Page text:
Recently, the North American AED Pregnancy Registry, located at Massachusetts General Hospital in Boston, Massachusetts, found that infants who are exposed to lamotrigine as monotherapy during pregnancy (lamotrigine was used as the only AED by the mother) have a much higher risk of having an oral cleft problem, than infants born to women in a comparison group and who were not exposed to lamotrigine during pregnancy. Oral cleft problems are birth defects that may involve the lip (cleft lip), the palate (cleft palate), or both. During pregnancy, the normal openings between the upper lip and the nose (seen with cleft lip) or between the roof or back of the mouth and the nose (seen in cleft palate) may not close properly. These problems can often be seen with ultrasound testing and can usually be corrected after birth with surgery.
In this study, of 564 women who received lamotrigine alone, 5 instances of isolated cleft lip or palate (not seen as part of any specific syndrome) were seen in the babies. This data gives a prevalence rate of 8.9 per 1000, which means that oral cleft problems may occur in 8.9 of 1000 women treated with lamotrigine monotherapy. This number is 24 times higher than the risk of oral cleft problems seen in babies from the comparison group used in the study.
This information should be interpreted with caution and further analysis is underway. Women taking lamotrigine should talk to their doctors if they become pregnant or are considering pregnancy, and discuss the risks and benefits of taking lamotrigine during pregnancy. The manufacturer of Lamictal, the brand name version of lamotrigine, has stated that "Lamictal should be used during pregnancy only if the potential benefit justifies the potential risk to the fetus".
Women who are interested in participating in pregnancy registries , may enroll themselves in the North American AED Pregnancy Registry by calling 1-888-233-2334.
Taking medications during pregnancy is often a concern for women who are pregnant. Most medications carry some risk, but the extent of risk is often unknown. The risks of antiepileptic drugs to babies born to women taking AEDs during pregnancy is a source of ongoing research around the world.
In the United States, the Food and Drug Administration (FDA) assigns each medication to a Pregnancy Category according to whether it has been proven to be harmful in pregnancy. Lamictal is listed in Pregnancy Category C. This indicates that caution is advised, but the benefits of the medicine may outweigh the potential risks. Studies in animals have shown some harm to the baby, but there haven't been any good studies of results in women. There is no indication yet that Lamictal causes serious birth defects.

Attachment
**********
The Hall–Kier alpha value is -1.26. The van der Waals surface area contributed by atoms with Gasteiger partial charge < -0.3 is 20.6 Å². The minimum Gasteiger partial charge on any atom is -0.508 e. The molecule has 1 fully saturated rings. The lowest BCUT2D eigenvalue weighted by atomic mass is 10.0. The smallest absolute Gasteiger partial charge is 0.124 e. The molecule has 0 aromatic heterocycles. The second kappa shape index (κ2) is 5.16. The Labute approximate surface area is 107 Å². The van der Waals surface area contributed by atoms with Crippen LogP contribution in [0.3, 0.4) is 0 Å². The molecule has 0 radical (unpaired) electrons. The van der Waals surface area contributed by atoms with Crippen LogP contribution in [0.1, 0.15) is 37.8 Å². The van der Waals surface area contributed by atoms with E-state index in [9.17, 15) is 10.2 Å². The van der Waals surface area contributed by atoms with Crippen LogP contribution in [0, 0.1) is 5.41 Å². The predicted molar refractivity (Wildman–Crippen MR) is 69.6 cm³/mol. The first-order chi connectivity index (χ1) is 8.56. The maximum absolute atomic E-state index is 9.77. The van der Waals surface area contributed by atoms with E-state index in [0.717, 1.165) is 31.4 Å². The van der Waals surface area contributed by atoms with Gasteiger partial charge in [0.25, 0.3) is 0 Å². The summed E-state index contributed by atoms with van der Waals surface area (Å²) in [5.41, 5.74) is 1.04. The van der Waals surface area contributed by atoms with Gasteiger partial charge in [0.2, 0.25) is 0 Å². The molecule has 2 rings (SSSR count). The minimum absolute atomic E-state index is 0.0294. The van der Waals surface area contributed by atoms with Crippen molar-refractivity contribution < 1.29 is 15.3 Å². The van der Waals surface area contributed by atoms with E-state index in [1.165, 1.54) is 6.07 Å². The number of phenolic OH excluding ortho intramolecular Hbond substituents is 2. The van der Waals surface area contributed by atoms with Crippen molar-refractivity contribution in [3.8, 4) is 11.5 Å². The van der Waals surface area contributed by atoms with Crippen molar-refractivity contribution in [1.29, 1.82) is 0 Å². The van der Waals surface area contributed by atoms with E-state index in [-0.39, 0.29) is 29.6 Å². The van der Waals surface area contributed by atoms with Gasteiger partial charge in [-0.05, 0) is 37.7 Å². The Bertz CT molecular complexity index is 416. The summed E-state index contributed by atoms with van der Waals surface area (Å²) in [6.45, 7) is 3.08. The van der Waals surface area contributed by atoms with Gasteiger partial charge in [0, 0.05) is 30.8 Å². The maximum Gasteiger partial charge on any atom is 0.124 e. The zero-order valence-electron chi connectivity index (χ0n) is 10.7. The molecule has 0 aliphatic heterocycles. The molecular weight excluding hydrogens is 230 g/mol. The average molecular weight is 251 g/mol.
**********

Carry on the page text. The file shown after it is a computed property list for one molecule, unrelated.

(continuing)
The risk of birth defects is higher for women who take more than one seizure medicine and for women with a family history of birth defects.
All women who are capable of becoming pregnant should take at least 0.4 mg (400 mcg) of the vitamin called folic acid every day because it helps to prevent one type of birth defect. (The most well-known of these is spina bifida, in which the spinal cord is not completely enclosed.) Women at high risk, such as those with a history of this kind of defect in a previous pregnancy, should take 4000 mcg (4 mg) daily, beginning before they become pregnant.
About 20% to 35% of women have seizures more often during pregnancy because of changes in hormones or changes in how their seizure medicine is handled by the body. This appears to be particularly true for Lamictal. It is helpful for the doctor to check the levels of medicine in the blood regularly during pregnancy so that the dosage can be adjusted if necessary.
Talk to the doctor if about your options if you're interested in breast-feeding the baby. The baby will get some Lamictal through the milk, and its possible effects are unknown. For this reason, breast-feeding while taking Lamictal is not recommended.
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